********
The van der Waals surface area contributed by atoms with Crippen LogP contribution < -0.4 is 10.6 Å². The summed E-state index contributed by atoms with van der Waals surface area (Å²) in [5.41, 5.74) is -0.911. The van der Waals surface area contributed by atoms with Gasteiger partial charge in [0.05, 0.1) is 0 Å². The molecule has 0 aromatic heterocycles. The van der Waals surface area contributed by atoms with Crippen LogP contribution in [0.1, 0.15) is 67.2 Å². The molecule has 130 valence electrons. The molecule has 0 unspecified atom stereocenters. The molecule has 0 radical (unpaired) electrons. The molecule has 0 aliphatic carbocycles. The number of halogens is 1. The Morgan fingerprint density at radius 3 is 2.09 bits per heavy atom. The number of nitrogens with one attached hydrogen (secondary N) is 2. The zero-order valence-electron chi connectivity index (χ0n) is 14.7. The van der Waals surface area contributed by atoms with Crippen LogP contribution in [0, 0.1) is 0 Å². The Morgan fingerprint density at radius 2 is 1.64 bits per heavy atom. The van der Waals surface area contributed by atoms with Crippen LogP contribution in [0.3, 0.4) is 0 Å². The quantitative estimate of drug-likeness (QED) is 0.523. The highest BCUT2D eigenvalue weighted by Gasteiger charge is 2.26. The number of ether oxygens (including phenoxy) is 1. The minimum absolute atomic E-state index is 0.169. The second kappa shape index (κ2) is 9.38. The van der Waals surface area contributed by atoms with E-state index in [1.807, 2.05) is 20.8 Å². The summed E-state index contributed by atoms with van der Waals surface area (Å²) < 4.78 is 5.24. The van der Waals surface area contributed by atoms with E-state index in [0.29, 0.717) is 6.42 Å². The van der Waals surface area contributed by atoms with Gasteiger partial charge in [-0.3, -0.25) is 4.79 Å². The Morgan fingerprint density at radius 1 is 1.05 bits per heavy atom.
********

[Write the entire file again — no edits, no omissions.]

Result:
The van der Waals surface area contributed by atoms with Crippen LogP contribution < -0.4 is 10.6 Å². The summed E-state index contributed by atoms with van der Waals surface area (Å²) in [5.41, 5.74) is -0.911. The van der Waals surface area contributed by atoms with Gasteiger partial charge in [0.05, 0.1) is 0 Å². The molecule has 0 aromatic heterocycles. The van der Waals surface area contributed by atoms with Crippen LogP contribution in [0.1, 0.15) is 67.2 Å². The molecule has 130 valence electrons. The molecule has 0 unspecified atom stereocenters. The molecule has 0 radical (unpaired) electrons. The molecule has 0 aliphatic carbocycles. The number of halogens is 1. The Morgan fingerprint density at radius 3 is 2.09 bits per heavy atom. The number of nitrogens with one attached hydrogen (secondary N) is 2. The zero-order valence-electron chi connectivity index (χ0n) is 14.7. The van der Waals surface area contributed by atoms with Crippen LogP contribution in [0, 0.1) is 0 Å². The Morgan fingerprint density at radius 2 is 1.64 bits per heavy atom. The van der Waals surface area contributed by atoms with Crippen LogP contribution in [0.3, 0.4) is 0 Å². The quantitative estimate of drug-likeness (QED) is 0.523. The highest BCUT2D eigenvalue weighted by Gasteiger charge is 2.26. The number of ether oxygens (including phenoxy) is 1. The minimum absolute atomic E-state index is 0.169. The second kappa shape index (κ2) is 9.38. The van der Waals surface area contributed by atoms with E-state index in [1.807, 2.05) is 20.8 Å². The summed E-state index contributed by atoms with van der Waals surface area (Å²) < 4.78 is 5.24. The van der Waals surface area contributed by atoms with E-state index in [0.29, 0.717) is 6.42 Å². The van der Waals surface area contributed by atoms with Gasteiger partial charge in [-0.3, -0.25) is 4.79 Å². The Morgan fingerprint density at radius 1 is 1.05 bits per heavy atom.